« Reply #5 on: February 05, 2007, 07:38:25 PM »
If they weren't considered as prisoners, then why were the children under constant watch in both the Governor's and Ipatieve's House?

Well, considering that the tsar and tsarina were definitely prisoners, and OTMAA chose to stay with their parents, they really didn't have much choice. In such close quarters, there wasn't any way to watch Nicholas and Alexandra but not the children.

Also, I know Kerensky (and by extension, the provisional government) didn't consider the children prisoners, but Kerensky was in power for a relatively short time. The new government may have felt differently about the children's status.
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Offline Suzanne

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Re: Kerensky's Offer to the Imperial Children
« Reply #6 on: February 05, 2007, 09:33:18 PM »
Apparently, in Tobolsk, Colonel Kobylinsky wanted to give OTMA the same freedoms as the Imperial suite - permission to take walks around the town, etc, but his men objected and the Imperial children remained confined to the Governor's mansion

Offline lori_c

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Re: Kerensky's Offer to the Imperial Children
« Reply #7 on: February 06, 2007, 08:56:50 AM »
That's the first time I've heard this. If they weren't considered as prisoners, then why were the children under constant watch in both the Governor's and Ipatieve's House?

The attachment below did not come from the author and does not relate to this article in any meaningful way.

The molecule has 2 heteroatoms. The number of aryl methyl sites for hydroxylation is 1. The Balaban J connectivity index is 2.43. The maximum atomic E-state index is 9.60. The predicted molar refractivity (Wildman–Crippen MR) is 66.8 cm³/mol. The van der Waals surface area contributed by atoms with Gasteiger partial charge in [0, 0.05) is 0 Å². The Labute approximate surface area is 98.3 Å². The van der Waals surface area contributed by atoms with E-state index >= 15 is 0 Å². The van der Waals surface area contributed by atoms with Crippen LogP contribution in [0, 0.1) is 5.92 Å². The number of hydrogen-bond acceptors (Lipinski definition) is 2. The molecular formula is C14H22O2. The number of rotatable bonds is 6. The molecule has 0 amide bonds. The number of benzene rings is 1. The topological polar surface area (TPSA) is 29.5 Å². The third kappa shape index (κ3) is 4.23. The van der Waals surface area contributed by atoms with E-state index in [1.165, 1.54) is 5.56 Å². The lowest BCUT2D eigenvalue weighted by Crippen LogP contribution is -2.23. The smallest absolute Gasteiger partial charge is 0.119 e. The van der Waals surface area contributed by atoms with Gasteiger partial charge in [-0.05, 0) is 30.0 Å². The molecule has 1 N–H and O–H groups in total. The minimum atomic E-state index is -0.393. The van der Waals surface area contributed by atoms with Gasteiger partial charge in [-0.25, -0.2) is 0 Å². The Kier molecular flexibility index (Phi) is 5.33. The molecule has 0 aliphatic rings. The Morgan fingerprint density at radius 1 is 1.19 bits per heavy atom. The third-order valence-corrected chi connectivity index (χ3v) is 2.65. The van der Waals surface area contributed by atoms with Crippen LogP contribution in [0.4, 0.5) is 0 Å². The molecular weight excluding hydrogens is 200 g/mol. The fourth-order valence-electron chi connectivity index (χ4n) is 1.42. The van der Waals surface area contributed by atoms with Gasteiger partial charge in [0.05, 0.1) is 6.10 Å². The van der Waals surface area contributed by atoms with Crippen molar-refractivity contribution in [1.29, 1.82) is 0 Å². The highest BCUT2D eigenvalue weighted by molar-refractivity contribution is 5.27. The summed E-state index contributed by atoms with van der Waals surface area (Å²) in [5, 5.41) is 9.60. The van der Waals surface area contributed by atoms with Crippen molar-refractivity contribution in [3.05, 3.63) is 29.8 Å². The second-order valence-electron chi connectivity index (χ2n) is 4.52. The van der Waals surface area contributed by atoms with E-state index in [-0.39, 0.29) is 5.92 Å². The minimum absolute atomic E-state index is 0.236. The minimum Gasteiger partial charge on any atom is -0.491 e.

-Anya
I think anybody who agreed to stay w/the Tsar and Tsarina knew they would be considered prisoners.  As in the case of the retainers who refused to leave the IF even on to Ekaterinburg. 

Offline imperial angel

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Re: Kerensky's Offer to the Imperial Children
« Reply #8 on: February 06, 2007, 09:49:50 AM »
For the children, they never would have chosen otherwise. Alexei obviously needed to be with this parents, and that was partly why Nicholas abdicated, so that he could have his son with him. Anastasia was still kind of young. The other sisters would never have thought of leaving, I am sure that it never crossed their minds. One question, did the children know of this?  I would think Kerensky would have been laxer about this than the Bolsheviks, that makes sense.

Offline Sarushka

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Re: Kerensky's Offer to the Imperial Children
« Reply #9 on: February 06, 2007, 11:09:43 AM »
I believe the children did know.
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Offline Suzanne

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Re: Kerensky's Offer to the Imperial Children
« Reply #10 on: February 06, 2007, 06:24:28 PM »
And I have read that Kerensky publicly stated that Nicholas and Alexandra were moved under guard to Tobolsk and that their children and servants accompanied them voluntarily. This statement indicates that the children/servants were offered the possibility of not coming along to Tobolsk.

Offline etonexile

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Re: Kerensky's Offer to the Imperial Children
« Reply #11 on: April 03, 2007, 06:53:26 PM »
For children to be "allowed" to accompany their parents would seem a fine point. Few children of whatever age would likely vote to be seperated in a time of adversity.